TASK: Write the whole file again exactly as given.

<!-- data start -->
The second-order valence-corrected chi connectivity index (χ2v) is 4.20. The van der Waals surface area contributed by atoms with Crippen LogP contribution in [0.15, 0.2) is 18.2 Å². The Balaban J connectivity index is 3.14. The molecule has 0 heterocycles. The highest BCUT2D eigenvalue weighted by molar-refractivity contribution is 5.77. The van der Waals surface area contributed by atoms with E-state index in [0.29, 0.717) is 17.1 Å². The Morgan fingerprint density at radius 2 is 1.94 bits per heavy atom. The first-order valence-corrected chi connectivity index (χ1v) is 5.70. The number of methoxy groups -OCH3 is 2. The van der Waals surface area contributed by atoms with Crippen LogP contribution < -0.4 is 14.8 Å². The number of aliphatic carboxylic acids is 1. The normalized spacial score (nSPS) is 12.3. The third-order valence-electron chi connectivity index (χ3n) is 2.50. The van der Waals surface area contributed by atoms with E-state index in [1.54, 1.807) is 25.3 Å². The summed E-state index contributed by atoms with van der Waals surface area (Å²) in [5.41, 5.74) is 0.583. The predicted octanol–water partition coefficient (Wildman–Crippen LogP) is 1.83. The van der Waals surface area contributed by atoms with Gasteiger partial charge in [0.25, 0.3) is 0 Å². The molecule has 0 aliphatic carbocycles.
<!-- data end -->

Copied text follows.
The second-order valence-corrected chi connectivity index (χ2v) is 4.20. The van der Waals surface area contributed by atoms with Crippen LogP contribution in [0.15, 0.2) is 18.2 Å². The Balaban J connectivity index is 3.14. The molecule has 0 heterocycles. The highest BCUT2D eigenvalue weighted by molar-refractivity contribution is 5.77. The van der Waals surface area contributed by atoms with E-state index in [0.29, 0.717) is 17.1 Å². The Morgan fingerprint density at radius 2 is 1.94 bits per heavy atom. The first-order valence-corrected chi connectivity index (χ1v) is 5.70. The number of methoxy groups -OCH3 is 2. The van der Waals surface area contributed by atoms with Crippen LogP contribution < -0.4 is 14.8 Å². The number of aliphatic carboxylic acids is 1. The normalized spacial score (nSPS) is 12.3. The third-order valence-electron chi connectivity index (χ3n) is 2.50. The van der Waals surface area contributed by atoms with E-state index in [1.54, 1.807) is 25.3 Å². The summed E-state index contributed by atoms with van der Waals surface area (Å²) in [5.41, 5.74) is 0.583. The predicted octanol–water partition coefficient (Wildman–Crippen LogP) is 1.83. The van der Waals surface area contributed by atoms with Gasteiger partial charge in [0.25, 0.3) is 0 Å². The molecule has 0 aliphatic carbocycles.